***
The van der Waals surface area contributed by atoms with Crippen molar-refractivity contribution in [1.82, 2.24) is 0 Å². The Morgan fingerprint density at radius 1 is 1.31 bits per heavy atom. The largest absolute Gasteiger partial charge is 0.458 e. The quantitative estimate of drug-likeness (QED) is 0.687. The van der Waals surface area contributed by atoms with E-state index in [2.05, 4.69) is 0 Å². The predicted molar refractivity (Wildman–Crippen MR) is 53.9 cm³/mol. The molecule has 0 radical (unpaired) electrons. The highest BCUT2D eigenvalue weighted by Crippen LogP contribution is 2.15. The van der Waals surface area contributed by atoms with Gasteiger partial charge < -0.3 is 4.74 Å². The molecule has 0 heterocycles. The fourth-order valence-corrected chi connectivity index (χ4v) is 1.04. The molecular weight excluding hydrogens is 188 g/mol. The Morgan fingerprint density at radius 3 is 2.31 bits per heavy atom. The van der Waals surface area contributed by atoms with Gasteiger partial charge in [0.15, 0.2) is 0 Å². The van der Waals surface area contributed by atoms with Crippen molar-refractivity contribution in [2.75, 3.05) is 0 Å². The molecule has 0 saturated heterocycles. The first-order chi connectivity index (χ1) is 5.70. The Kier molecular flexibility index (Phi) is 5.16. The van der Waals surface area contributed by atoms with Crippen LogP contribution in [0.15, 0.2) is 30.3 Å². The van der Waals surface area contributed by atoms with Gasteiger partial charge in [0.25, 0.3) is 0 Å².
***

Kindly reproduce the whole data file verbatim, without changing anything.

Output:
The van der Waals surface area contributed by atoms with Crippen molar-refractivity contribution in [1.82, 2.24) is 0 Å². The Morgan fingerprint density at radius 1 is 1.31 bits per heavy atom. The largest absolute Gasteiger partial charge is 0.458 e. The quantitative estimate of drug-likeness (QED) is 0.687. The van der Waals surface area contributed by atoms with E-state index in [2.05, 4.69) is 0 Å². The predicted molar refractivity (Wildman–Crippen MR) is 53.9 cm³/mol. The molecule has 0 radical (unpaired) electrons. The highest BCUT2D eigenvalue weighted by Crippen LogP contribution is 2.15. The van der Waals surface area contributed by atoms with Gasteiger partial charge < -0.3 is 4.74 Å². The molecule has 0 heterocycles. The fourth-order valence-corrected chi connectivity index (χ4v) is 1.04. The molecular weight excluding hydrogens is 188 g/mol. The Morgan fingerprint density at radius 3 is 2.31 bits per heavy atom. The van der Waals surface area contributed by atoms with Gasteiger partial charge in [0.15, 0.2) is 0 Å². The van der Waals surface area contributed by atoms with Crippen molar-refractivity contribution in [2.75, 3.05) is 0 Å². The molecule has 0 saturated heterocycles. The first-order chi connectivity index (χ1) is 5.70. The Kier molecular flexibility index (Phi) is 5.16. The van der Waals surface area contributed by atoms with Crippen LogP contribution in [0.15, 0.2) is 30.3 Å². The van der Waals surface area contributed by atoms with Gasteiger partial charge in [0.25, 0.3) is 0 Å².